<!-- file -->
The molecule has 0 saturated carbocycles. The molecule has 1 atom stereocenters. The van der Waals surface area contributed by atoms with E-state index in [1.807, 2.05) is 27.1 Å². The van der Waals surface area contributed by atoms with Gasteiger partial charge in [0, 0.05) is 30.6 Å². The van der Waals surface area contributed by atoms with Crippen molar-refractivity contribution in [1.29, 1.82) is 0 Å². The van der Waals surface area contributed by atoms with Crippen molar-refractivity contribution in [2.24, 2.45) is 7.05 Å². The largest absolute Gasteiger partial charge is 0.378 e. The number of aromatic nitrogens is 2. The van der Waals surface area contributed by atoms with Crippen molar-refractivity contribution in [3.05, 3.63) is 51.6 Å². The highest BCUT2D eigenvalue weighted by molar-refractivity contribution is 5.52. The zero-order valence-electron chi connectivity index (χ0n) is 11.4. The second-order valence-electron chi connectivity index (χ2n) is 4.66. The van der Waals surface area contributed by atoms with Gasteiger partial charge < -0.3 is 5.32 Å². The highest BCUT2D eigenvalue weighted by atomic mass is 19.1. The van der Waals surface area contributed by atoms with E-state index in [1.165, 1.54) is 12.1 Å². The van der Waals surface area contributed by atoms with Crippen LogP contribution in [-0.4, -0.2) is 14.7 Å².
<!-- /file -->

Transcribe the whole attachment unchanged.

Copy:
The molecule has 0 saturated carbocycles. The molecule has 1 atom stereocenters. The van der Waals surface area contributed by atoms with E-state index in [1.807, 2.05) is 27.1 Å². The van der Waals surface area contributed by atoms with Gasteiger partial charge in [0, 0.05) is 30.6 Å². The van der Waals surface area contributed by atoms with Crippen molar-refractivity contribution in [1.29, 1.82) is 0 Å². The van der Waals surface area contributed by atoms with Crippen molar-refractivity contribution in [2.24, 2.45) is 7.05 Å². The largest absolute Gasteiger partial charge is 0.378 e. The number of aromatic nitrogens is 2. The van der Waals surface area contributed by atoms with Crippen molar-refractivity contribution in [3.05, 3.63) is 51.6 Å². The highest BCUT2D eigenvalue weighted by molar-refractivity contribution is 5.52. The zero-order valence-electron chi connectivity index (χ0n) is 11.4. The second-order valence-electron chi connectivity index (χ2n) is 4.66. The van der Waals surface area contributed by atoms with Gasteiger partial charge < -0.3 is 5.32 Å². The highest BCUT2D eigenvalue weighted by atomic mass is 19.1. The van der Waals surface area contributed by atoms with E-state index in [1.165, 1.54) is 12.1 Å². The van der Waals surface area contributed by atoms with Crippen LogP contribution in [-0.4, -0.2) is 14.7 Å².